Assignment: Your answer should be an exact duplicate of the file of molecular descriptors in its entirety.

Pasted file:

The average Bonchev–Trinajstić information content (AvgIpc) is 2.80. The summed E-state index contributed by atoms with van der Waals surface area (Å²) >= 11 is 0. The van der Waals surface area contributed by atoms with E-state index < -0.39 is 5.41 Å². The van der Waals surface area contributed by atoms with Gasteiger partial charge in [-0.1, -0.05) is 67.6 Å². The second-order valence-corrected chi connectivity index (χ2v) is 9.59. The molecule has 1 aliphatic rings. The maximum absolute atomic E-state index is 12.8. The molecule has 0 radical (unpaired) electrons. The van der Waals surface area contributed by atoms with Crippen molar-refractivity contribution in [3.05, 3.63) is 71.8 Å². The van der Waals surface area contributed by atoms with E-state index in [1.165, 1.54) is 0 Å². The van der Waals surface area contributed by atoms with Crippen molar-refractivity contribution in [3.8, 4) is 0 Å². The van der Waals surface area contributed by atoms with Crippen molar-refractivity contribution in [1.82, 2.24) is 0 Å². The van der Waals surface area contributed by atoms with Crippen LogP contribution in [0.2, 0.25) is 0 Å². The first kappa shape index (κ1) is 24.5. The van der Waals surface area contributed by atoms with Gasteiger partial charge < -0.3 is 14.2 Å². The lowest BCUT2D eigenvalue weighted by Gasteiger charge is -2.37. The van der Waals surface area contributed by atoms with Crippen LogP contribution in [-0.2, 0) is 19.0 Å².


The average Bonchev–Trinajstić information content (AvgIpc) is 2.80. The summed E-state index contributed by atoms with van der Waals surface area (Å²) >= 11 is 0. The van der Waals surface area contributed by atoms with E-state index < -0.39 is 5.41 Å². The van der Waals surface area contributed by atoms with Gasteiger partial charge in [-0.1, -0.05) is 67.6 Å². The second-order valence-corrected chi connectivity index (χ2v) is 9.59. The molecule has 1 aliphatic rings. The maximum absolute atomic E-state index is 12.8. The molecule has 0 radical (unpaired) electrons. The van der Waals surface area contributed by atoms with Crippen molar-refractivity contribution in [3.05, 3.63) is 71.8 Å². The van der Waals surface area contributed by atoms with E-state index in [1.165, 1.54) is 0 Å². The van der Waals surface area contributed by atoms with Crippen molar-refractivity contribution in [3.8, 4) is 0 Å². The van der Waals surface area contributed by atoms with Crippen molar-refractivity contribution in [1.82, 2.24) is 0 Å². The van der Waals surface area contributed by atoms with Crippen LogP contribution in [0.2, 0.25) is 0 Å². The first kappa shape index (κ1) is 24.5. The van der Waals surface area contributed by atoms with Gasteiger partial charge < -0.3 is 14.2 Å². The lowest BCUT2D eigenvalue weighted by Gasteiger charge is -2.37. The van der Waals surface area contributed by atoms with Crippen LogP contribution in [-0.2, 0) is 19.0 Å².